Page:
JC's Dodger Line Drives | Feb. 22: Manny Ramirez Won't Be in LA Come 2011

J.C. AyvaziSenior Analyst IFebruary 22, 2010

LOS ANGELES, CA - OCTOBER 16:  Manny Ramirez #99 of the Los Angeles Dodgers reacts after he fouled out for the first out of the second inning against the Philadelphia Phillies in Game Two of the NLCS during the 2009 MLB Playoffs at Dodger Stadium on October 16, 2009 in Los Angeles, California.  (Photo by Jeff Gross/Getty Images)
Jeff Gross/Getty Images

The wire services are crackling with what is deemed to be news today—Manny Ramirez is saying he will not return to the Dodgers in 2011!

This revelation ranks right up there with water being wet and the sky being blue.

Any Dodger fan who is paying attention knows this will be Manny's last season in Dodger blue. They also are aware if fate sends the season sideways, the team would look to deal Manny to an American League team.

When the 2010 offseason rolls around, it is obvious his agent, Lucifer Boras, will be sliming around any and all American League teams that need a full-time DH and/or power hitter for the middle of the lineup, looking to cut a deal.

In order to get said contract at acceptable terms, Manny realizes he needs to put up some quality numbers in 2010. Such numbers will benefit the Dodgers' pursuit of a World Series berth.

Thus the 2010 will be a situation where the Dodgers and Manny hope to be using each other to the mutual benefit of both.

Don't make the mistake of thinking the impending divorce of the McCourts has any influence in this matter. It is purely a baseball decision.

Manny is a tremendous hitter with subpar defensive skills. He's not totally useless with a glove as some would have you believe, though. Manny has played the outfield for decades and knows his body. If there is a fly ball he knows he can get to, he'll bust his tail feathers to go catch it.

The tough part is with those balls he knows he will not catch; they do not always get the full effort. This leads some to think he's dogging it on the field. That is a fair complaint when looking at the play in the singular.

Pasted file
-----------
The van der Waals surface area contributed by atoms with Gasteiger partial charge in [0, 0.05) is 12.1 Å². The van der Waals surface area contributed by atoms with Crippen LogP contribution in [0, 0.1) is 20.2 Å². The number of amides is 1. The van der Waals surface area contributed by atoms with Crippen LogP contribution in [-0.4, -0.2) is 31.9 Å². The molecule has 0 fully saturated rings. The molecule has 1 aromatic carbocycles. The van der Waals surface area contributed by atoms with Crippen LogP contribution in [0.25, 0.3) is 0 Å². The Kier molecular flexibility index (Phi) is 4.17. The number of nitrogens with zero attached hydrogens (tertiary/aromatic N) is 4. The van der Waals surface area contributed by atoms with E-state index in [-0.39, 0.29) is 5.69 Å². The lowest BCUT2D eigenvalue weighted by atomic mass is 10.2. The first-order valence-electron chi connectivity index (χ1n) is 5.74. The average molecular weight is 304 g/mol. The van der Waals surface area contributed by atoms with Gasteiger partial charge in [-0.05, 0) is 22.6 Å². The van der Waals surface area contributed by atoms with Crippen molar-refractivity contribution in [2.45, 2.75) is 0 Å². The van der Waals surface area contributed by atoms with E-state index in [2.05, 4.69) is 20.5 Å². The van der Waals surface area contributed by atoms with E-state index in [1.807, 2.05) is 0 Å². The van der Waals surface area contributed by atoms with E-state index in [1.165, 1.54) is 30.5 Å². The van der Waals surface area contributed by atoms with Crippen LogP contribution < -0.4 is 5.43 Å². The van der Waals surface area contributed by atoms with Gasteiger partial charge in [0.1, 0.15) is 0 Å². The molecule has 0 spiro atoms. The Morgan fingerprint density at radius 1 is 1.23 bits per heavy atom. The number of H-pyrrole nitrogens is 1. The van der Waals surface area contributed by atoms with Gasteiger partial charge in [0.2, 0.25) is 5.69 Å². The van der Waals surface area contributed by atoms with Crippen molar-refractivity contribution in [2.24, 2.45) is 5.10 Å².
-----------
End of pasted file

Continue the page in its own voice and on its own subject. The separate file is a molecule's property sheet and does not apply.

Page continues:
But Manny takes a larger view of the game. He appreciates the marathon nature of the MLB season and takes a dim view of risking injury to make a play look good, even if he won't be able to make it.

He knows there are no style points for making a play look close. Either you catch it or you don't—there is no in between.

When approached about the subject, Manny has a simple comment. Write what you want; he doesn't care. I can appreciate where he is coming from.

Manny grew up in New York, where media feeding frenzies are elevated into an art form. He played for years in Boston, where knives aplenty were sharpened to describe his person as well as play. Now he's in LA, where there are a few prominent columnists who don't let reality or decency interfere with their writing.

So why should Manny care? It sure won't help him on the field. In fact, if he did dwell on the media, it would be to his detriment.

He says what he thinks and feels. Not being back in LA is just another true feeling.

How the media reacts to it is the media's responsibility, not his. Manny just needs to concentrate on smacking the ball around the yard. Everything else will take care of itself.